Wednesday 25 February 2009

Some thoughts and a riposte to Brent Peters latest post

I was directed to Mr Peters' post by it's arrival on PlanetLotus and feeling the need to not let his post pass without comment but not wanting to have one of my rambling responses clogging up his comment section I am going to reply here.

Blog Terrorism - I find i have to disagree with Mr Peter's concept that terrorism has at it's core a need to "..cause an establishment to overreact". As most of my teenage years and a large proportion of my adult life have been on the receiving end of terrorism and the effects of terrorism this idea is entirely alien. The fundamental aim of "the terror" was to instil a fear so great in the population that it would force a change (or maintain) the status quo. (I would point my readers at UN resolution 1566 which basically says the same thing) When Mr Peters uses the word it comes replete with an arsenal of politically and emotionally charged emotions. It would appear that in his use of "terrorism" this is an argument from pure Pathos

[Some of you may not be familiar with the term and assume that I mean it is in some way pathetic. This is not my aim for Pathos is a rhetorical mode of persuasion that appeals to emotions rather than logic or ethics]

I also disagree with the statement that "...Step 2 in logic would say, what is this persons fundamental purpose in using this method?.. " Logic has nothing to say about fundamental purpose, Ethics does.... Logic would only ask is the premise on which the purpose is built follow logically from premise to conclusion?

I feel that that Mr Peters' post is falling (hopefully accidentally) into the trap of "Affirming the Consequent-" or the "Fallacy of False Dichotomy", for example the statement "If a person runs barefoot, then his feet hurt. Socrates' feet hurt. Therefore, Socrates ran barefoot." ... Other things can cause sore feet. In the same way, Terrorism (i would prefer to use the word "dissent") can be and is used for other reasons other than the need to provoke overreaction or for that matter to direct kudos to the Terrorist to satisfy their need for attention.

Mr Peters asks the reader to accept that ".. Now what I love even more is when people believe data from Ethos/Pathos, and toss out Logos" when previously he has used something very similar not a paragraph or so above when he uses a argument from emotion (pathos) that ascribes an ethical value (Terrorism is bad) without recognising that there may be other potentially ethically good or ethically neutral reasons for the terrorism .. (I really do prefer the word dissent).

I would posit this in response. We are in uncertain times and uncertain times have a habit of amplifying the fear of the unknown. Since the future is un-knowable there can be no logic, no reason applied to it. When things happen that appear to rock the boat, unreasoned and uninformed questions will be asked. It is the nature of the beast. In a way these questions have to be asked for how else can answers be given and unanimity reached? I accept the fact that on occasions there will be an element of self aggrandisement in the motives of the questioner, but this does not invalidate the need for the question, the question itself or for that matter the necessity for an answer. Demonising the questioner as a Terrorist or dismissing the question as uninformed or illadvised does not answer the question they asked and will as a direct consequence increase the level of unease.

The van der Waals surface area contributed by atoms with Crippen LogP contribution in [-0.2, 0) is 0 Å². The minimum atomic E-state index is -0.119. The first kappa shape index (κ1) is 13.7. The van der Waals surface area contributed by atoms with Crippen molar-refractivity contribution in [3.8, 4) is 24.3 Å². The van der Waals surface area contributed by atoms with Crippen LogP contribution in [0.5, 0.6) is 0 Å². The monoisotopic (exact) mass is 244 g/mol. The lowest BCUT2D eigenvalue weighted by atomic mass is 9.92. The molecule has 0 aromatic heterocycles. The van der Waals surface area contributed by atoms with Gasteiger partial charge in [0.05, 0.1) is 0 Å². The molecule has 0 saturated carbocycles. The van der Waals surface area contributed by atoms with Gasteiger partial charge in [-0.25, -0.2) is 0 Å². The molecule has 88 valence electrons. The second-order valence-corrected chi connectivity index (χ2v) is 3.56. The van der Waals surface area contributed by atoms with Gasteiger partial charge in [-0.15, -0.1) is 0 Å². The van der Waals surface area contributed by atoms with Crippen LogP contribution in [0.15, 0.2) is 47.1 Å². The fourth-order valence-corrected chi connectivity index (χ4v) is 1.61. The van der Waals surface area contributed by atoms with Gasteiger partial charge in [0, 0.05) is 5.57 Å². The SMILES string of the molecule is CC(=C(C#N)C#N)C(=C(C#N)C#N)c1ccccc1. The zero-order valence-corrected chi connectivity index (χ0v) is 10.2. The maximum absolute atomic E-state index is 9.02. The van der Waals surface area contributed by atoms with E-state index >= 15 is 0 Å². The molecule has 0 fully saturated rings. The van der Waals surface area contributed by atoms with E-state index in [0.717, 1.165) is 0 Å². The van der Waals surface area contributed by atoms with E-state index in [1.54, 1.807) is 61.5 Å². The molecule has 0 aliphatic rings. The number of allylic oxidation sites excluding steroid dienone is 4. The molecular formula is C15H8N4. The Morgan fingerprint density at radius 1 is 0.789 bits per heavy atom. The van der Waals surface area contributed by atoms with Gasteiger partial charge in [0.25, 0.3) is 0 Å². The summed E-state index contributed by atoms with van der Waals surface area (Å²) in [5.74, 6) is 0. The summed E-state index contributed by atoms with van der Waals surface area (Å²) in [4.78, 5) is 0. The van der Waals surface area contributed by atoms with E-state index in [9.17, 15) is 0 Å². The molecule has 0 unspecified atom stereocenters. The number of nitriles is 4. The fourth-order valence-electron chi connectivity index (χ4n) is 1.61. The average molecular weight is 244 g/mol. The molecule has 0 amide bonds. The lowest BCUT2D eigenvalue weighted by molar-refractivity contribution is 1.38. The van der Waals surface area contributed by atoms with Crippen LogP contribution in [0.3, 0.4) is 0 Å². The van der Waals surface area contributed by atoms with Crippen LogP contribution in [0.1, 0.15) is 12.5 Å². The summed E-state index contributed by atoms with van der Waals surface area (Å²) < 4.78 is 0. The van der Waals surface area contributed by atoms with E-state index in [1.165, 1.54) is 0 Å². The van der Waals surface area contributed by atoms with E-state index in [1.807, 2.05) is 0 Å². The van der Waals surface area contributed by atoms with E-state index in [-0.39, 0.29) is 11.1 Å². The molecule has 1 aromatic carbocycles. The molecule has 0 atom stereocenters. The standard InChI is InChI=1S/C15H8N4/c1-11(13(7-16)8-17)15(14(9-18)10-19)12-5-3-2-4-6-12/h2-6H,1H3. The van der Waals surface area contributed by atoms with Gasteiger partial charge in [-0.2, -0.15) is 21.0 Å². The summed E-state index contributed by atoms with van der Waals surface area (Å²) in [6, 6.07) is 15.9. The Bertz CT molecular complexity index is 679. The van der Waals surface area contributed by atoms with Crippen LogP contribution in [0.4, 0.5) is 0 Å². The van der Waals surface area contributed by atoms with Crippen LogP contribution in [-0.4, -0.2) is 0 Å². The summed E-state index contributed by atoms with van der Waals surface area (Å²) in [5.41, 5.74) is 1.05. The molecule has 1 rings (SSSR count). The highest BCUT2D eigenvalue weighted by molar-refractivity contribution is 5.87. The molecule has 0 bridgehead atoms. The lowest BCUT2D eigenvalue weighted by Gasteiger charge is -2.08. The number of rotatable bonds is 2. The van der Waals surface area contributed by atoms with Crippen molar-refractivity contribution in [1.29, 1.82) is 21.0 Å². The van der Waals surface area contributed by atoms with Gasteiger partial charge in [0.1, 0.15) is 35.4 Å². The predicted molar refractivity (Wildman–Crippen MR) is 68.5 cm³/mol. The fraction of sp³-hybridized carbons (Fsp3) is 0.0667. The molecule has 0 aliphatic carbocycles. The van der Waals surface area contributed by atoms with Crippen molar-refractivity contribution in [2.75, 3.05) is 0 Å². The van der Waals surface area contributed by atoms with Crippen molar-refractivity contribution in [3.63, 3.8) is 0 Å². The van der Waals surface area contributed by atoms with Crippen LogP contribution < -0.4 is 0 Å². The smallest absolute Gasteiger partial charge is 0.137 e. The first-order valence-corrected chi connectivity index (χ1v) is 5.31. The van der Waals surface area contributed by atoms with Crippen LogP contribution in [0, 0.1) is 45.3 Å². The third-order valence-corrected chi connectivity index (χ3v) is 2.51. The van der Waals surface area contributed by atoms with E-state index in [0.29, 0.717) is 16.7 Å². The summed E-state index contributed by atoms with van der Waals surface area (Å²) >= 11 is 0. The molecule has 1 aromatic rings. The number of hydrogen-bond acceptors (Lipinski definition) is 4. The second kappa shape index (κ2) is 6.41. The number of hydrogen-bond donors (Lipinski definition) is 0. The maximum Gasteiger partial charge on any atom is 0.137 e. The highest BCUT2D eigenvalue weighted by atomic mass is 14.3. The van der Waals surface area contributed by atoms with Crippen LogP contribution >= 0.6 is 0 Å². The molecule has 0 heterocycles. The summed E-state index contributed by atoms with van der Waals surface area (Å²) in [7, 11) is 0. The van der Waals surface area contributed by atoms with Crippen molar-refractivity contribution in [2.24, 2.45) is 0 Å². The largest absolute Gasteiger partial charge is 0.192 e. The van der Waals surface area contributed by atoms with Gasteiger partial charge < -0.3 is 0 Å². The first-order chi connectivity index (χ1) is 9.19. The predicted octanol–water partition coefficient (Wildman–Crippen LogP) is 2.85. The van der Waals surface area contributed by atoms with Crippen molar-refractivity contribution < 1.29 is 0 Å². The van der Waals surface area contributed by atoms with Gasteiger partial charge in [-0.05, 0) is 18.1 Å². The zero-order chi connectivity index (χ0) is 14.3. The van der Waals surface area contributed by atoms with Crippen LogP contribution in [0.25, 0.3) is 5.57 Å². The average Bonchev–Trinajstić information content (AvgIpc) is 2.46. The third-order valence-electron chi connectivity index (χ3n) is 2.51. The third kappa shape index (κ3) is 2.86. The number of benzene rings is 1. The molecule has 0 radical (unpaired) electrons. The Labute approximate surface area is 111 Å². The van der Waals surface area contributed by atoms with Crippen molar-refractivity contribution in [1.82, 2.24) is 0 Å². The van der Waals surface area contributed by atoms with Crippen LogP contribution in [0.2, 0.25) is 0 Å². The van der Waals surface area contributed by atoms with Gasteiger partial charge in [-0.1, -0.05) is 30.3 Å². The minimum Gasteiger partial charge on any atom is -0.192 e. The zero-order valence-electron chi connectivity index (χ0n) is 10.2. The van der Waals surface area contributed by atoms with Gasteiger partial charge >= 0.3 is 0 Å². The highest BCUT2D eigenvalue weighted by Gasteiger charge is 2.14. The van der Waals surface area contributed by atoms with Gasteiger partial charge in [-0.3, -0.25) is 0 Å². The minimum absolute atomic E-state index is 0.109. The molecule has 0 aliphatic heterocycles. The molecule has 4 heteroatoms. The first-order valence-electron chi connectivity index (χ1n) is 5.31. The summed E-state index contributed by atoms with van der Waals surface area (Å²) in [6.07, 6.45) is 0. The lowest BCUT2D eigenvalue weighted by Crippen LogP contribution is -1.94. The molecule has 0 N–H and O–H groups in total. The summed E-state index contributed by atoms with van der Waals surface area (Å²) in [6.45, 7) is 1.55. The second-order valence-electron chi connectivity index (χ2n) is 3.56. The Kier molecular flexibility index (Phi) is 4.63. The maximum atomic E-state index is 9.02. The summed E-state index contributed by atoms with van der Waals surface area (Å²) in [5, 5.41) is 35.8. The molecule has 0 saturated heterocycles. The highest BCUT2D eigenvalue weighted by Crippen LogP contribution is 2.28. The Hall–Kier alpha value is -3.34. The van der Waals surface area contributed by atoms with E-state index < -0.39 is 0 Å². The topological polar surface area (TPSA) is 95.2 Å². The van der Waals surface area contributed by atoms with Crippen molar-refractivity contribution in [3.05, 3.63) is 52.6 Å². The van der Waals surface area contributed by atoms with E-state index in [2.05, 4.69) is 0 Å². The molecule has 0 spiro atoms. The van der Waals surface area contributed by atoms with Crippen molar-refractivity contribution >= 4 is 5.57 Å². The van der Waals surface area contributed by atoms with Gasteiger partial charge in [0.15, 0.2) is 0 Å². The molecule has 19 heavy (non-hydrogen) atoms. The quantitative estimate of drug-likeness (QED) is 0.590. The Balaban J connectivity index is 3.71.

Dissent can be very creative, I would put forward that the dissent for authority that characterised the Renaissance in the 14th century, the departure from "the accepted wisdom" that was prevalent in "the age of enlightenment" and even the ideas and principals of the American founding fathers as examples of dissent being beneficial. Whilst I would not argue all dissent is useful, I would strongly argue that dissent, even misplaced dissent, if stifled or dismissed can be very counter-productive.

I agree wholeheartedly with the last couple of paragraphs and had Mr Peters started with these I would not have felt the need to respond. I am reassured in these paragraphs that he IS the man for the job in these worrying times and is doing his damnedest to make things work. His sentiments that IBM managers are making the decisions they have to make to ensure they continue doing what they do are just what I needed to hear and whilst not overjoyed I am more upbeat about the future.

To echo Ben Poole's post .. to all the YellowBubbleNauts currently "resting" I wish you all the best and if we can be of help, just ask.

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